The Rector writes ‘ The Charity bags at the back of the Churches are getting full so I plan to drop off stuff next week. If you have anything at home that you’d forgotten to bring along to Church this morning, just drop it to the Rectory over the next couple of days. As you know, along with the Simon Community, Penny Dinners & Women’s Refuge bags at the back of the church, there is also a bag for items for those living in Direct Provision Centre on the Kinsale Road. They currently need summery Pyjamas for children, swimwear for the children (who go to holiday clubs) and as always they need Feminine Hygiene Products (tampons, pads, panty-liners). All these items should be new. The last contact I had in the DP Centre now thankfully has her ‘papers’ (after 6 long years!) and is now living in Carlow but she has put me in touch with someone who used to assist her in distributing the items we brought into the centre so once again, the items will be going directly to someone trustworthy. As I’ve mentioned before, each Adult in the DP centre receives just 21.60 per week which as you can imagine doesn’t leave much left over after the essentials so thank you all for your kindness & support’
You are Invited to a Summer Coffee and Tea Day at Trevor & Millie Kingston’s home, in Aid of the Irish Cancer Society.
Saturday 13th July 11 am to 6 pm. Oakfield House, Ballinrea South, Carrigaline, Co. Cork. P43 D827. Trevor 086 8167325 / Millie 086 8091443 We would love your support, thank you!
Theological Book Club’s chosen book for the Summer is ‘The Great Spiritual Migration’ by Brian D. McLaren. We will be meeting to discuss it in the Rectory at 8pm on Monday 30th September so you have plenty of time left to buy it and inwardly digest it before then!
24th June Littlies + One 10-12 Parish Hall
25th June 6th Class Graduation Service 12 noon St Mary’s Church
26th June Holy Communion 10:30am St Mary’s Church
28th June CAMEO Monkstown Bay Sailing Club 10:30am
29th June Holiday Club Art Day for Junior Leaders in Parish Hall 12 till 4pm.
30th June United Service 11:15am St John’s Church
Service of Wholeness & Healing 7pm St Mary’s Church
13th July Summer Tea/Coffee Day 11am till 6pm
Trevor & Millie Kingston’s home in aid of Irish Cancer Society.
22nd – 26th July THE ADVENTURE CRUISE Holiday Club 10-1pm St Mary’s School. Forms now available from Parish Office
Random Notes CCLXXIV
“The Outline of Literature”, edited by John Drinkwater gives an interesting account of how books evolved from earliest times to today’s format.
“Presently, man began to write with a stylus on baked clay tablets. Specimens of these books were discovered by Sir Henry Layard in Chaldea. One of them is now in the British museum and is an account of the Flood. It was inscribed around the year 4000BC and is probably the oldest existing example of writing.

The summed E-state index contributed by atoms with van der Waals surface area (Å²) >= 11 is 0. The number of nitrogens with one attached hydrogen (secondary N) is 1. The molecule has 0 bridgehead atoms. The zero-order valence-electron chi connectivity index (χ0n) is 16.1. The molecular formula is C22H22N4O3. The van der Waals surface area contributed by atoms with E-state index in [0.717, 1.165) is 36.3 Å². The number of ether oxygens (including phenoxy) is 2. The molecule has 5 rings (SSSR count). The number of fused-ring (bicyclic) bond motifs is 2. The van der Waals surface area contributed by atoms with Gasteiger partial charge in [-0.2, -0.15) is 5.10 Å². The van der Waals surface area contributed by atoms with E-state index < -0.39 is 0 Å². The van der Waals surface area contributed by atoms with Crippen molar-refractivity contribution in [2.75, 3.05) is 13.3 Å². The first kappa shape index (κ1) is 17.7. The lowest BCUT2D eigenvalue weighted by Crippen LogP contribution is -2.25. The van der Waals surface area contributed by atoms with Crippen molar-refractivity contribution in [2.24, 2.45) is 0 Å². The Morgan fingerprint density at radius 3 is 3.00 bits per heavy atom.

Egyptian literature is next to the Chaldean in antiquity. The Egyptian books were written on papyrus, which was made from the pith of a reed which grew in the Nile valley, with pens made from the stalks of grasses, or from canes and bamboos. The oldest Egyptian book of which we know, “The Book of the Dead”, was written at the time the Great Pyramid was built.
Another Egyptian book was, “The Precepts of Ptah-Hotep”. Ptah-Hotep was born in Memphis and lived about the year 3550BC.
Hundreds of years before the beginning of European literature, books had been written in China, on tablets made from bamboo fibre. Sometimes the tablets were scratched with a sharp stylus, and others, the words were painted with Indian ink. The Chinese also wrote books on silk. Paper was manufactured in China abut 100BC. The Chinese began to print on solid blocks soon after the birth of Christ, and were printing from movable type three centuries before the invention of printing in Europe.
In the third century AD, books began to change their form. Instead of being continuous rolls, the pages were folded and stitched and bound together in wooden boards, which were generally ornamented. During the Dark Ages, when few new books were written, it was in the monasteries that books found their only safe lodgings, and willing hands to copy them. The monks illuminated borders and letters remains things of beauty and delight. There were many kinds of illumination in the Middle Ages. The art was patronised by Alfred the Great and was practised in different parts of England. Happily, many examples of these beautiful manuscripts have been preserved.”
(While John Drinkwater obviously admired these manuscripts, one medieval Puritan did not. He complained “they pay attention only to the thinness of the skin and the elegance of the letter. They use them less for reading than for show.”). There’s always one!